For a soul worn out by the battles of life, a port offers a pleasant retreat. The vast expanse of the sky, the mobile architecture of the clouds, the changing colors of the sea, the sparkles of the lighthouses—all provide a prism marvelously suited to entertain the eye without ever wearying it. The soaring shapes of the ships with their intricate riggings, harmoniously swaying to and fro in the sea swell, serve to maintain the soul’s appetite for rhythm and beauty. And above all, for someone who has lost all curiosity and ambition, there is a kind of mysterious and aristocratic pleasure to be had in contemplating, as he reclines on the belvedere or props his elbows on the jetty, all these people busy leaving or returning, people still possessed of willpower, of the desire to travel or make their fortune.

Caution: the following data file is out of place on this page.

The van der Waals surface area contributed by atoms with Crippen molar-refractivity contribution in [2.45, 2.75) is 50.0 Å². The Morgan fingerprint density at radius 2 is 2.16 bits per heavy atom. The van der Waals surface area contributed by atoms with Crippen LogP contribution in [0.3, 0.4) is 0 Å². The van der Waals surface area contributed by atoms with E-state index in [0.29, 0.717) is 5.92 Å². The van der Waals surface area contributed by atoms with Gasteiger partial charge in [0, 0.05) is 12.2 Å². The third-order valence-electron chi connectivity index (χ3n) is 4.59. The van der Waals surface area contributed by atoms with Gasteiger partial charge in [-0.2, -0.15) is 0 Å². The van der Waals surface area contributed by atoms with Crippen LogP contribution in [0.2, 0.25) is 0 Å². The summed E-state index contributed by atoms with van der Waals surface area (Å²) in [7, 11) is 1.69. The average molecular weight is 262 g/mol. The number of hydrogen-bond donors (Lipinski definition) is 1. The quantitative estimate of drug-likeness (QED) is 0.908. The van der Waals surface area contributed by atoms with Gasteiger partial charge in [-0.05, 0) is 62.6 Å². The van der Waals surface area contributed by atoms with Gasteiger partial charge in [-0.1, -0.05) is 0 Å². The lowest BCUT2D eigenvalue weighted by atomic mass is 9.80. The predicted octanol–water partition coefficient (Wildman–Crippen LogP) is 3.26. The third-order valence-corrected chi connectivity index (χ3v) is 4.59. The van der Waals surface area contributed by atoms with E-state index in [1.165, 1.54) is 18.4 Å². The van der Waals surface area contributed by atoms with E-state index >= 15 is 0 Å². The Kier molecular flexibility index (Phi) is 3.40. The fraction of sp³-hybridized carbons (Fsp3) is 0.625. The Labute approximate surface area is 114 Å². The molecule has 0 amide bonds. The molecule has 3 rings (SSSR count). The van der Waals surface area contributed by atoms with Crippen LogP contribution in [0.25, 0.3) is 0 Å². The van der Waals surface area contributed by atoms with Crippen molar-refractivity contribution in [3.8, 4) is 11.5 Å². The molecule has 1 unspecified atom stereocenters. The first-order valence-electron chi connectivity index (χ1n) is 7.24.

Poem of the Week
The PortCharles Baudelaire
Charles Baudelaire was a poet, essayist, art critic, and translator widely regarded as a giant of 19th-century French culture.
Richard Sieburth is Professor Emeritus of English, French, and Comparative Literature at New York University.